“The supply problem was further complicated by China cutting back on cotton acreage, then suffering weather-related cotton yield reductions on top of the cutback in acres. China, India and other heavily populated Asian countries cannot afford to have food supply problems, and they will likely always err in production on the side of having too much food versus having too much fiber,” Tancredi says.

“In China, this past year, internal prices for cotton were at times 90 cents a pound higher than cotton they bought from the U.S. To bring that high price down, the Chinese bought cheaper cotton from the U.S. and other countries.

“So, the U.S. has a big export volumn of cotton going to China. And, we have a record low carry-out from last year’s crop. There appears to be no way to fix the supply problem and that has fueled the frenzy in the cotton market, Tancredi adds.

Record import levels

In December 2010, China imported 450,000 tons of cotton — by far the highest ever. If they set a record for imports, it doesn’t seem rational that this increase would be for one month, one time only. So, the fear of the unknown has added to the craziness in the cotton market.

“If $1.50 a pound doesn’t stop the Chinese from growing cotton, what will? If the internal price of cotton in China spikes again, the Chinese will buy more U.S. cotton and as long as it’s cheaper than the internal price of cotton in China, then the price isn’t too high,” Tancredi explains.

India was supposed to be the great savior for the cotton market. They produce more cotton and higher quality cotton, but the salvation didn’t come. The Indian government, fearing there would not be enough Indian-grown cotton for the Indian textile industry, put a halt on cotton exports.

“In the U.S. in January we were on track to need 28 million bales of cotton, later in the year that number dropped to 25 million bales. Last year we had a 1.9 million bale carryover on a 15.8 million bale crop. The numbers just don’t add up for a 25 million bale crop in the U.S. —not even with a two million acre increase in cotton planting.

“If the world truly needs that much cotton, the only solution is to force someone out of the user market,” Tancredi says. That too, isn’t likely to happen, he adds.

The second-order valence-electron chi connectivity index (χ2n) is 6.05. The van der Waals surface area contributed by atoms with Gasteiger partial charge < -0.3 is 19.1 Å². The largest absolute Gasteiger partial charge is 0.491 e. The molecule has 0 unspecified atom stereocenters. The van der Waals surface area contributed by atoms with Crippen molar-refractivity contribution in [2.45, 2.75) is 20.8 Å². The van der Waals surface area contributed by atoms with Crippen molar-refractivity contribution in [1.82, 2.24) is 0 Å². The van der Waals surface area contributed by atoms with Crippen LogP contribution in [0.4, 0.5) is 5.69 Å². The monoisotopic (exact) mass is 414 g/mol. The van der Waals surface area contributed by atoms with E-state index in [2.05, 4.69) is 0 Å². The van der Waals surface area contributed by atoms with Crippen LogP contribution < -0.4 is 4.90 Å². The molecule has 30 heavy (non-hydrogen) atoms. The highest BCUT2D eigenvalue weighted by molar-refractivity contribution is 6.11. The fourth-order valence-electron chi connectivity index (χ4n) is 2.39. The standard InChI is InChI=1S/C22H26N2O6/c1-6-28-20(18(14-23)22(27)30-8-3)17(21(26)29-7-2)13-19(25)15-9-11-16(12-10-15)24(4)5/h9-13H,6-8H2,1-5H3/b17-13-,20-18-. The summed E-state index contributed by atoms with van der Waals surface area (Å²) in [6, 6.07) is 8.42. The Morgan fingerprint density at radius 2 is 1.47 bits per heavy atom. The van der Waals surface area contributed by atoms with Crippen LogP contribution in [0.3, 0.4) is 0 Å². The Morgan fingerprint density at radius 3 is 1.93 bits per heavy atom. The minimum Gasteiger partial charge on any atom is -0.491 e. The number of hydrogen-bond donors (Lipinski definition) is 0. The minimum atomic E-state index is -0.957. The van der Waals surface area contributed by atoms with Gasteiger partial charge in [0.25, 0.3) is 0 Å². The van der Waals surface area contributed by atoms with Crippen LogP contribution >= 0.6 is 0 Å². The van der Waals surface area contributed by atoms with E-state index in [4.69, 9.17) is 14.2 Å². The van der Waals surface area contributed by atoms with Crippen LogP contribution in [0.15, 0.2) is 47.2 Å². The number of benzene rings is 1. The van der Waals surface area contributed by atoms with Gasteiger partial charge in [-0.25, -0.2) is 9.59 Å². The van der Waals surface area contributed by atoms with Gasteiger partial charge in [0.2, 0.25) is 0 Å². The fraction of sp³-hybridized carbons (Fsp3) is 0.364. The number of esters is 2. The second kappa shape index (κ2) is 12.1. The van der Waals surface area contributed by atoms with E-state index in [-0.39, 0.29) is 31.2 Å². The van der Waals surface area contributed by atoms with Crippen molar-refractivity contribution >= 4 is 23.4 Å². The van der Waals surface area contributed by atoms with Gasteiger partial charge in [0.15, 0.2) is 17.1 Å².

“If India doesn’t get its act together and those bales aren’t available for export, where will all those export bales go — they will go to the next available supplier — the U.S. How high will that kind of demand push prices and the answer is we don’t know,” Tancredi says.

“Though many people think the profitability of cotton is bringing huge amounts of new acreage into the crop — that’s just not happening worldwide. In the Southeastern U.S., cotton is still the most profitable crop. In the Delta, corn is still the top crop. So, whether we see the 13 million acres of cotton that some are projecting remains to be seen,” the cotton expert says.

 “We will see some increase in cotton in the U.S.  Other crops are bidding up prices to protect acreage. Growers can pick which crop is most profitable based on the kind of land they have, the kind of equipment they have, the proximity to markets and many other factors — not just on price.

“My best guess for U.S. cotton is a 20.5 million bale crop. Add the carry-out to that crop and we’re at about 22 million bales for the 2011 season. Take two million bales out for carry-out to keep the market from going crazy again. Take out domestic use, about 3.6 million bales out, and we will have about 16.8 million bales to export next year,” Tancredi says.

The big question for U.S. growers is will the world need 16.8 million bales of U.S. cotton? “There will have to be some substantial proof that demand for cotton will go down and cotton supplies will go up to cause cotton to sell for less than a dollar pound. If that doesn’t happen $1.50 a pound may not be high enough, Tancredi says.